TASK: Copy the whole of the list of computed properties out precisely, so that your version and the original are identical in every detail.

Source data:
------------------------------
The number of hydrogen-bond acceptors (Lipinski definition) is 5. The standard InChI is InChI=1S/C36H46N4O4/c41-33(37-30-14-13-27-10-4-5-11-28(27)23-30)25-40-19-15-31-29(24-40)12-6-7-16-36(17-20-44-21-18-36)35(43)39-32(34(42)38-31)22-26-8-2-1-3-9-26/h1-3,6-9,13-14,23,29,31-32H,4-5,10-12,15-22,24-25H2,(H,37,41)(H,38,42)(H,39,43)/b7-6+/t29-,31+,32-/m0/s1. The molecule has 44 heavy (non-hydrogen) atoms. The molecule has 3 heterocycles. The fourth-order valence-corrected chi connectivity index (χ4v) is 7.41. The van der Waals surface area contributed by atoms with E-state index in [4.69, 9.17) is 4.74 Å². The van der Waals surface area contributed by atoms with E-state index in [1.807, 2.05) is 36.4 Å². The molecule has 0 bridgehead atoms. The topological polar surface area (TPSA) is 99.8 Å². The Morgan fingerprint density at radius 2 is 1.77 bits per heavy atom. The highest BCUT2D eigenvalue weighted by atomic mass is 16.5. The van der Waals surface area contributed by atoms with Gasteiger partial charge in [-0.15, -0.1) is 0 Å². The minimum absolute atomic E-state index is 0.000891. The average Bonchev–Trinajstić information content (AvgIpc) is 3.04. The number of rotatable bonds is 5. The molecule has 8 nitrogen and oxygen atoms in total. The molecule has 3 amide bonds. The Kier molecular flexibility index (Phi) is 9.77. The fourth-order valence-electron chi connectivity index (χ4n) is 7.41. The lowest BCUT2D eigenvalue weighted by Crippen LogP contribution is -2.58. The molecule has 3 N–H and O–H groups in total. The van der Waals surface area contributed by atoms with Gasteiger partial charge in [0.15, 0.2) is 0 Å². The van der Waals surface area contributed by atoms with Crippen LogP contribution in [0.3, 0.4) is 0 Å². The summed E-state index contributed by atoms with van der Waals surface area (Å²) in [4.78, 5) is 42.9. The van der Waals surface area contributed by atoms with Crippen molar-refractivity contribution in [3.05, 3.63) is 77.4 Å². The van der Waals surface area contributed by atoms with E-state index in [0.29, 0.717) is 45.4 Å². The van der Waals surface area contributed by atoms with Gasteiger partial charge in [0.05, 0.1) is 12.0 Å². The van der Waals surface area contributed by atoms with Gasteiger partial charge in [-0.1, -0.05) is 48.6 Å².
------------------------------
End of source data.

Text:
The number of hydrogen-bond acceptors (Lipinski definition) is 5. The standard InChI is InChI=1S/C36H46N4O4/c41-33(37-30-14-13-27-10-4-5-11-28(27)23-30)25-40-19-15-31-29(24-40)12-6-7-16-36(17-20-44-21-18-36)35(43)39-32(34(42)38-31)22-26-8-2-1-3-9-26/h1-3,6-9,13-14,23,29,31-32H,4-5,10-12,15-22,24-25H2,(H,37,41)(H,38,42)(H,39,43)/b7-6+/t29-,31+,32-/m0/s1. The molecule has 44 heavy (non-hydrogen) atoms. The molecule has 3 heterocycles. The fourth-order valence-corrected chi connectivity index (χ4v) is 7.41. The van der Waals surface area contributed by atoms with E-state index in [4.69, 9.17) is 4.74 Å². The van der Waals surface area contributed by atoms with E-state index in [1.807, 2.05) is 36.4 Å². The molecule has 0 bridgehead atoms. The topological polar surface area (TPSA) is 99.8 Å². The Morgan fingerprint density at radius 2 is 1.77 bits per heavy atom. The highest BCUT2D eigenvalue weighted by atomic mass is 16.5. The van der Waals surface area contributed by atoms with Gasteiger partial charge in [-0.15, -0.1) is 0 Å². The minimum absolute atomic E-state index is 0.000891. The average Bonchev–Trinajstić information content (AvgIpc) is 3.04. The number of rotatable bonds is 5. The molecule has 8 nitrogen and oxygen atoms in total. The molecule has 3 amide bonds. The Kier molecular flexibility index (Phi) is 9.77. The fourth-order valence-electron chi connectivity index (χ4n) is 7.41. The lowest BCUT2D eigenvalue weighted by Crippen LogP contribution is -2.58. The molecule has 3 N–H and O–H groups in total. The van der Waals surface area contributed by atoms with Gasteiger partial charge in [0.15, 0.2) is 0 Å². The van der Waals surface area contributed by atoms with Crippen LogP contribution in [0.3, 0.4) is 0 Å². The summed E-state index contributed by atoms with van der Waals surface area (Å²) in [4.78, 5) is 42.9. The van der Waals surface area contributed by atoms with Crippen molar-refractivity contribution in [3.05, 3.63) is 77.4 Å². The van der Waals surface area contributed by atoms with E-state index in [0.29, 0.717) is 45.4 Å². The van der Waals surface area contributed by atoms with Gasteiger partial charge in [0.05, 0.1) is 12.0 Å². The van der Waals surface area contributed by atoms with Gasteiger partial charge in [-0.1, -0.05) is 48.6 Å².